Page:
Front end interview questions · selection (continuous update)


2019.04.23Given the following code, how to modify it to make the picture width 300px? Note that the following code is not modifiable

<img style="width:480px!important;”>


  • css3Zoom:

    transform(scale(0.625, 0.625));
  • js:

  • css: max-width: 300px;(I didn’t expect that…)
  • css: box-sizing: border-box; padding-left: 90px; padding-right: 90px;(I didn’t expect that…)

2019.03.22If the promise constructor is synchronous or asynchronous, what about the then method?

This is obvious,promiseConstructor issynchronizationExecutive,thenThe method isasynchronousExecuted.
I chose a slightly more complicated example from the answer:

const promise = new Promise((resolve, reject) => {
}).then(val => {

promise.then(() => {


setTimeout(function() {
//Execution result: 124536

There will be aMacro task(macrotaskSumMicro task(microtask)The order of execution of thejavascriptOfevent loop(EventLoop)。

Last dry goods: this time, thoroughly understand the JavaScript execution mechanism. Ruan Yifeng’s detailed explanation of JavaScript operation mechanism: talk about event loop again. This problem is very important
What you don’t want to see can also be seen here:

First execute a macro task (the macro task is already running when JS is running), then execute the micro task, clear the micro task queue, then execute the macro task, then execute the micro task, clear the micro task queue

Common task types:

  • Micro task (jobs): promise / Ajax / object.observe (this method has been abandoned)
  • Macro task (task): settimout / script / Io / UI rendering

2019.01.22 ['1', '2', '3'].map(parseInt) what & why ?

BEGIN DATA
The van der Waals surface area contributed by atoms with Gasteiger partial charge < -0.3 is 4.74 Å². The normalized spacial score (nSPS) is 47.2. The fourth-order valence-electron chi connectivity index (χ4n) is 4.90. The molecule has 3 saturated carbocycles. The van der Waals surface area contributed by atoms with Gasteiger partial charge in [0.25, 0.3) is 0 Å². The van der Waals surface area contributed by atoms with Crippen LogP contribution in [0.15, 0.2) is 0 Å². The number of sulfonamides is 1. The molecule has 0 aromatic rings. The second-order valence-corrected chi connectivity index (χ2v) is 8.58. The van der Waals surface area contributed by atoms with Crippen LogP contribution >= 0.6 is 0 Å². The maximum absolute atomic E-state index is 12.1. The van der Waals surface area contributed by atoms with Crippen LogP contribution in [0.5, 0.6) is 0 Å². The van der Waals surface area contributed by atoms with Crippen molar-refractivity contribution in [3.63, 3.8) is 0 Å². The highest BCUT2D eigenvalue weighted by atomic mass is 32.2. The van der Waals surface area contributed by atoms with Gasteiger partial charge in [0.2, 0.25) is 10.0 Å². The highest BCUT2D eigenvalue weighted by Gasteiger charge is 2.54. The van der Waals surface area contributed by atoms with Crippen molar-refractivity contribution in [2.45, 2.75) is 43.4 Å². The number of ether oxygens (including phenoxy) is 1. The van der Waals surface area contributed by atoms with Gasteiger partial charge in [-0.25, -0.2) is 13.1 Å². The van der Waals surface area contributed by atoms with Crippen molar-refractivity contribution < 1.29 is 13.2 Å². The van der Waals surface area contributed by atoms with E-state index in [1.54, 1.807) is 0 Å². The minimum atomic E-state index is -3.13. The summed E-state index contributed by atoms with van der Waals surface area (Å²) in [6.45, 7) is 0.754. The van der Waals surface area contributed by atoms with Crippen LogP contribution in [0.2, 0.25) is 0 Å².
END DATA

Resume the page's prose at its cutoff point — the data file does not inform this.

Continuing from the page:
Answer:1, NaN, NaN

The deformation of this question:

let unary = fn => val => fn(val)
let parse = unary(parseInt)
console.log(['1.1', '2', '0.3'].map(parse))

Answer:1.1, NaN, 0


parseIntDefinition and Usage

  • parseInt()Function resolves aCharacter string, and return ainteger
  • grammar

    • parseInt(string, radix)
    • parameter describe
      string Necessary. The string to be parsed is only converted to a valid number, and the decimal point calculation is invalid.
      radix Optional. Represents the cardinality of the number to resolve. The value is between 2 and 36. If you omit the parameter or its value is 0, the number is resolved on a 10-based basis. If it starts with ‘0x’ or ‘0x’, it will be based on 16. If the parameter is less than 2 or greater than 36, parseint() returns Nan., index, arr) => {})The first parameter is the element, the second parameter is the index, and the third parameter is the currently traversed array.

The answer is coming:

parseInt('2', 1)1 is not between 2 and 36, return to Nan.
parseInt('3', 2)3 is not a valid number in binary. Nan is returned.

Give it a try:

// [10, NaN, 2, 3, 4]

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